The Reality of Street Photography

I feel like a creep! A creep creeping!

I feel like a old man with salt and pepper hair seated on a bench by a children's playground holding a packet of bonbons while watching children do what they do. The street is like a playground, my camera is the candy. It attracts everyone's eyes. They stare at me staring at them. 

I seat wondering "should I, should I not?"

My palms are sweaty, my throat is dry. I fear for my level entry digital camera. I spent a fortune on it and would hate it to be snatched out of my hands. I seat wondering whether my acts are appropriate and my reasons acceptable.

Street photography attempts to capture different aspects of life. With the ubiquity of camera phones and the culture of people snapping whatever catches their eye, street photography is becoming more and more popular. Meaning, people are having their photos taken without formal consent.

The fun bit of street photography is the exploration. Anything can happen at any time. I find that fascinating. Watching people, being people and doing what people do. Its always great to document life as it happens around me.

Street photography sounds amazing but in reality it does not feel right. In my efforts, I often try to avoid people, I work hard to not disrupt the beauty of man in his space doing what he does best and in the process I end up feeling like a creep. It’s an awful feeling. Sometimes, I am not the only one, at the corner of your eye its not hard to find someone trying to steal a snapshot with their camera phones or DSLR.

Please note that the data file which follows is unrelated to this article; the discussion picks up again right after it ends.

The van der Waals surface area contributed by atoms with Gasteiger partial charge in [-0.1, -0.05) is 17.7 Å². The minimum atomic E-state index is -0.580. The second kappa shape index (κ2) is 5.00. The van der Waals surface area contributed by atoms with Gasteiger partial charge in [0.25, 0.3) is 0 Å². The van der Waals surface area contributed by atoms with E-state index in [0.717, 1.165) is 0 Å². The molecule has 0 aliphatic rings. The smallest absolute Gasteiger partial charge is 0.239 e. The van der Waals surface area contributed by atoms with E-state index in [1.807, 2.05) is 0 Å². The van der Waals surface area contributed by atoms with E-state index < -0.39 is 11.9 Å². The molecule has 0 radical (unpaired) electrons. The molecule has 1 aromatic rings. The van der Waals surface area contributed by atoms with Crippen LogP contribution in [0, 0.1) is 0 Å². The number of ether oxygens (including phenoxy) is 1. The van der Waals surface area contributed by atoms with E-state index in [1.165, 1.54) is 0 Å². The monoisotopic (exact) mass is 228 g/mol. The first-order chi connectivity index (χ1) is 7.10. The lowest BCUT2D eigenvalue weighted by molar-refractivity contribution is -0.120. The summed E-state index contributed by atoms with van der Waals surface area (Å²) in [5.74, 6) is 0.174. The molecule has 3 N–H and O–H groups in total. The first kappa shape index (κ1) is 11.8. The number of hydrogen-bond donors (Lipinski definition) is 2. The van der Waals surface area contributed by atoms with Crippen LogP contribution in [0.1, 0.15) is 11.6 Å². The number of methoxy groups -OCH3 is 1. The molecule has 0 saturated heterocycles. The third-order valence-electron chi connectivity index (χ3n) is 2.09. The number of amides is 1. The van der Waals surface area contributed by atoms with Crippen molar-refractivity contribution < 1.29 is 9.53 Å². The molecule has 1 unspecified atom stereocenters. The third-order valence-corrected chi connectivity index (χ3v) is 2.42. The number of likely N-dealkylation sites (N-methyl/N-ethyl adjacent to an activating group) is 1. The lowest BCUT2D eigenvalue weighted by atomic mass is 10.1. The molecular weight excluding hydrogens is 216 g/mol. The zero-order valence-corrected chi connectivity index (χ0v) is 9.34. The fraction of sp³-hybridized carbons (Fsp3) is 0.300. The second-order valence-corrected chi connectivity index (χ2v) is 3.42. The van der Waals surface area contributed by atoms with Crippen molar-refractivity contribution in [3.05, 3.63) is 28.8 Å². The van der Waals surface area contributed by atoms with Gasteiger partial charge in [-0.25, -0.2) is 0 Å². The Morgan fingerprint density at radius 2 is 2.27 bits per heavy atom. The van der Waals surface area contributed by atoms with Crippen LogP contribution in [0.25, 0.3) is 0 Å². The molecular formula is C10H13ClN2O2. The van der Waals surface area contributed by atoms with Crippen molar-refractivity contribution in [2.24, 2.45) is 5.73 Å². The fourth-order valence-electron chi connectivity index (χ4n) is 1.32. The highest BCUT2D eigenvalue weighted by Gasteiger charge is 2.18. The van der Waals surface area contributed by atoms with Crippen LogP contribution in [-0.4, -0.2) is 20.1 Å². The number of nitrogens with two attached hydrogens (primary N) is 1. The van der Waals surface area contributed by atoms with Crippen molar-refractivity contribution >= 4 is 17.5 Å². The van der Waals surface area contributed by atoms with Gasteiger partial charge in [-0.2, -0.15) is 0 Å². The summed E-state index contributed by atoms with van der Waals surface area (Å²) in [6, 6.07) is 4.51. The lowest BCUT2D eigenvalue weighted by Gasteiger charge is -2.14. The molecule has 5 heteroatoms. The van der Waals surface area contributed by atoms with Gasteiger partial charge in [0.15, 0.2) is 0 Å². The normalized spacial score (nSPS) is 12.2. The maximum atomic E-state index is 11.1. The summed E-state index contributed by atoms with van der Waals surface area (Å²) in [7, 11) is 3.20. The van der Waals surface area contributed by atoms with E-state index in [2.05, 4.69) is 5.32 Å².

Another creeping fellow, I see!

 Street photography is not bad and there is no shame in it, but the weight of it all can weigh down on you. Your work needs to portray people in a light that won't leave a sour bitter taste when they see it.

Street photography is about empathizing with your subject and showing the world the best side of people, whoever they are and wherever they might be. It’s about knowing one day they will stumble upon a photo of them and it has to resonate well with them.

I took my first street photo while seated 100 meters or so from my subjects. It was uncomfortable! I felt awful about intruding into people’s personal space. With time, every picture I take, I am becoming better. I am learning to smile at strangers and say hello. I am learning about starting a conversation with people and establishing rapport. I am learning to get out of my comfort zone, out of my space and into the world. And most of all, I am learning compassion, kindness and empathy.

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